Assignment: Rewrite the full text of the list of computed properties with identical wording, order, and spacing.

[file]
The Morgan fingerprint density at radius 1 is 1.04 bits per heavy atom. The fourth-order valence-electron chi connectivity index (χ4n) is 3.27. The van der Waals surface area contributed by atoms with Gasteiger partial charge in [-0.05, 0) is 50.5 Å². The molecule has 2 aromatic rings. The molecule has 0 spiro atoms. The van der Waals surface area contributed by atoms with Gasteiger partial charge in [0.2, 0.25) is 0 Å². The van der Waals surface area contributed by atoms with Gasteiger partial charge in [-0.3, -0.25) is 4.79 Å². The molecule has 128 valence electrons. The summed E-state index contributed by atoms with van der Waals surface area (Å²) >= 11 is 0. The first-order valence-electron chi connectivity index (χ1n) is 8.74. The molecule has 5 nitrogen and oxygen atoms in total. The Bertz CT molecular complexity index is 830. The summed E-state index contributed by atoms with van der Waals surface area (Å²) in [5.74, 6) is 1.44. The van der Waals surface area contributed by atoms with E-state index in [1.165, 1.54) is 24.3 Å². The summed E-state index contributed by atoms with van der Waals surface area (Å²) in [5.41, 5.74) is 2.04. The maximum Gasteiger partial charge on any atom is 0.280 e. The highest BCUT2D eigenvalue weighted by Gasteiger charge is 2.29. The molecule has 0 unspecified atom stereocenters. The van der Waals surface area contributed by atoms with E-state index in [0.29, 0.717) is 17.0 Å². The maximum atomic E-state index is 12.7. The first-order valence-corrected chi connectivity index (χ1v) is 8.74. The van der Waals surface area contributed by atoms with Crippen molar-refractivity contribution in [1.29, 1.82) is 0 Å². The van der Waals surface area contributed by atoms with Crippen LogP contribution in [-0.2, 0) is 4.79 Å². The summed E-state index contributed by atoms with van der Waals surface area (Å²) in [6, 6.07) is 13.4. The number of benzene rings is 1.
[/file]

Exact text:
The Morgan fingerprint density at radius 1 is 1.04 bits per heavy atom. The fourth-order valence-electron chi connectivity index (χ4n) is 3.27. The van der Waals surface area contributed by atoms with Gasteiger partial charge in [-0.05, 0) is 50.5 Å². The molecule has 2 aromatic rings. The molecule has 0 spiro atoms. The van der Waals surface area contributed by atoms with Gasteiger partial charge in [0.2, 0.25) is 0 Å². The van der Waals surface area contributed by atoms with Gasteiger partial charge in [-0.3, -0.25) is 4.79 Å². The molecule has 128 valence electrons. The summed E-state index contributed by atoms with van der Waals surface area (Å²) >= 11 is 0. The first-order valence-electron chi connectivity index (χ1n) is 8.74. The molecule has 5 nitrogen and oxygen atoms in total. The Bertz CT molecular complexity index is 830. The summed E-state index contributed by atoms with van der Waals surface area (Å²) in [5.74, 6) is 1.44. The van der Waals surface area contributed by atoms with E-state index in [1.165, 1.54) is 24.3 Å². The summed E-state index contributed by atoms with van der Waals surface area (Å²) in [5.41, 5.74) is 2.04. The maximum Gasteiger partial charge on any atom is 0.280 e. The highest BCUT2D eigenvalue weighted by Gasteiger charge is 2.29. The molecule has 0 unspecified atom stereocenters. The van der Waals surface area contributed by atoms with E-state index in [0.29, 0.717) is 17.0 Å². The maximum atomic E-state index is 12.7. The first-order valence-corrected chi connectivity index (χ1v) is 8.74. The van der Waals surface area contributed by atoms with Crippen molar-refractivity contribution in [1.29, 1.82) is 0 Å². The van der Waals surface area contributed by atoms with Crippen LogP contribution in [-0.2, 0) is 4.79 Å². The summed E-state index contributed by atoms with van der Waals surface area (Å²) in [6, 6.07) is 13.4. The number of benzene rings is 1.